Anxiety is inextricably linked to depression, as well as OCD-like choice-anxiety.  If you find yourself hemming and hawing over simple decisions (like what shirt to wear or something as simple as which brush to use) when you normally don't, you may be suffering from depression.  OCD (a type of anxiety) causes it's sufferers to feel as though something bad will happen if they don't choose to perform a particular task (or if they choose a particular task).  There are many facets of OCD, but choice anxiety is a biggie and can be related to depression because

  • 10. Self-care is non-existent.

    Sometimes even the smallest of tasks become insurmountable issues when depression is involved.  Something as simple as brushing your teeth become  as complicated as climbing a mountain.  When your self-care starts to take a backseat in your daily routine, it's time to question if depression is to blame.

  • 11. You need more alcohol to sleep (or to cope, etc.).

    Like #8, addiction can be at the forefront of any depressive episode.  So if you're noticing that your nightly beer or wine becomes 3 or 4 or more, you may want to call your doctor and let them know what's going on.  It's best to catch yourself before small addictive behavior becomes a full-blown addiction or a relapse.

  • 12. Everything that was fun, is now boring.

    This one is actually a very common issue that people know about with depression.  But it bears repeating, as losing interest in things you once loved is one of the biggest signs of depression there is.  It's okay to lose interest in something as long as there are other things still interest you, but when you start losing interest in everything is when there's an issue.  


Journaling Prompts


When you are having a depressive episode, try these prompts:


  • What level is my mental health right now, 1-10?  Why?
  • Top 10 things that can make feel better no matter what:
  • 5 things I am grateful for right now:
  • If depression and anxiety weren't an issue ever again, what would I do right now?  Tomorrow?  Next month?  A year?  5 years?
  • What would I say to a particular someone if I could say anything without any repercussion? 
  • What do I want others to know about me that they don't already know?
  • What are my best traits?
  • What was the nicest thing anyone has ever done for you?
  • What is one thing I've always wanted to do?  How can I take steps to doing it? (break it down into small, manageable steps)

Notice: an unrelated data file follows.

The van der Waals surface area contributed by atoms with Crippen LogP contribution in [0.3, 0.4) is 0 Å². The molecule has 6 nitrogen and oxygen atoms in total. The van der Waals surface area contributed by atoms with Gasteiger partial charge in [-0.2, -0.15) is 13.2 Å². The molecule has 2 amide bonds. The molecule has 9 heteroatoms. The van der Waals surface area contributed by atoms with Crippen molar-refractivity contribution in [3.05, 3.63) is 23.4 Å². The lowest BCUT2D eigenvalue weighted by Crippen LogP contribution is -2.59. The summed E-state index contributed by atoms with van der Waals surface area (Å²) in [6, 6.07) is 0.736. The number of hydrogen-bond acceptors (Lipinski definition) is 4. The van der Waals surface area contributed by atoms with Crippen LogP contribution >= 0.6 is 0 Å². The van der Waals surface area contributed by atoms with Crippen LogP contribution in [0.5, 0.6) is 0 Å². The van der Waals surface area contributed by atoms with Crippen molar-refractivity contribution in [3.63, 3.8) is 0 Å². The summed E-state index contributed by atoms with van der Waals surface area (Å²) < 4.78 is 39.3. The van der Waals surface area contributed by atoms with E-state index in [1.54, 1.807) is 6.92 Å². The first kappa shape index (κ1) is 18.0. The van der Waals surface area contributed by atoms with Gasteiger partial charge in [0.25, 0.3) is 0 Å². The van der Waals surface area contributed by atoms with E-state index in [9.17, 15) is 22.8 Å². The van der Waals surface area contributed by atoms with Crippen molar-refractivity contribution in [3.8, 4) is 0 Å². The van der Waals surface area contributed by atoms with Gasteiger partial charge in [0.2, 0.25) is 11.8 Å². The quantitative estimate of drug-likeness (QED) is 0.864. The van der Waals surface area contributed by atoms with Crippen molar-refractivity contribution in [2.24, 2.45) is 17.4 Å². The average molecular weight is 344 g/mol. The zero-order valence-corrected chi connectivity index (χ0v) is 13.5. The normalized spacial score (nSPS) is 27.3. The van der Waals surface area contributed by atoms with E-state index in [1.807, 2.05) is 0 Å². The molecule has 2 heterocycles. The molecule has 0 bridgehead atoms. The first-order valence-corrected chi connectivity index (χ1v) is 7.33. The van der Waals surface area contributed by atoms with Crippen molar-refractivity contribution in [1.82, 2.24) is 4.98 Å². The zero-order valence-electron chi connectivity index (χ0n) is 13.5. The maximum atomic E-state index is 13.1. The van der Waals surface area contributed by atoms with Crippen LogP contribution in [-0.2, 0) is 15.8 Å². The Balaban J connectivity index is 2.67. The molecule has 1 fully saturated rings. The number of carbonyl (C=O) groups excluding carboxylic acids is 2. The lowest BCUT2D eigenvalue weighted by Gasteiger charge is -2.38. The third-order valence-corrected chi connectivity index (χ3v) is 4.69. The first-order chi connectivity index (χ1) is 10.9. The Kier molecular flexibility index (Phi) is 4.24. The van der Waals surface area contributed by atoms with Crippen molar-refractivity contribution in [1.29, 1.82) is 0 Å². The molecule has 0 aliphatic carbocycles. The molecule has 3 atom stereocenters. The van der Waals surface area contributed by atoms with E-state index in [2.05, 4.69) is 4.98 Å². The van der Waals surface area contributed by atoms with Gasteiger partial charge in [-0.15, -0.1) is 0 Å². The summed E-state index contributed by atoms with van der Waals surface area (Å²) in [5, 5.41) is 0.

Depression is a very serious illness and should never be taken lightly.  It can range from situational depression, SAD (seasonal affective disorder), functional depression, depression that stems from anxiety (and vice versa), major depressive disorder, bipolar depression, and so much more.  No matter what it comes from, you should always talk to a trusted healthcare professional that understands you and your situation in life.  Any thoughts of suicide should be considered an emergency.   I lost a dear friend who suffered from major depressive disorder a few years ago.  She came to me for help, so I picked her up and took her to an anxiety meeting, and she went home.  Two weeks later, she took her own life.  Depression isn't something to mess around with, and if you feel suicidal, even just a little, call this number (the Suicide Prevention Hotline in the US).  Write it down and carry it with you:


1-800-273-8255


Be aware of the symptoms of depression and talk you your doctor if you suspect this is what's going on in your life.  And know, you're not alone (even though you may feel quite the opposite).

Here are some apps that help with anxiety and depression:


https://adaa.org/finding-help/mobile-apps#

http://bigthink.com/21st-century-spirituality/six-apps-that-combat-depression-and-anxiety

https://www.realsimple.com/health/mind-mood/apps-for-depression-and-anxiety

https://www.care2.com/greenliving/10-mental-health-apps-for-depression-and-anxiety.html

https://www.huffingtonpost.com/entry/smartphone-apps-depression_us_59c920e1e4b0cdc773333da7


If you need to find a therapist, try out this link:

https://www.psychologytoday.com/us/therapists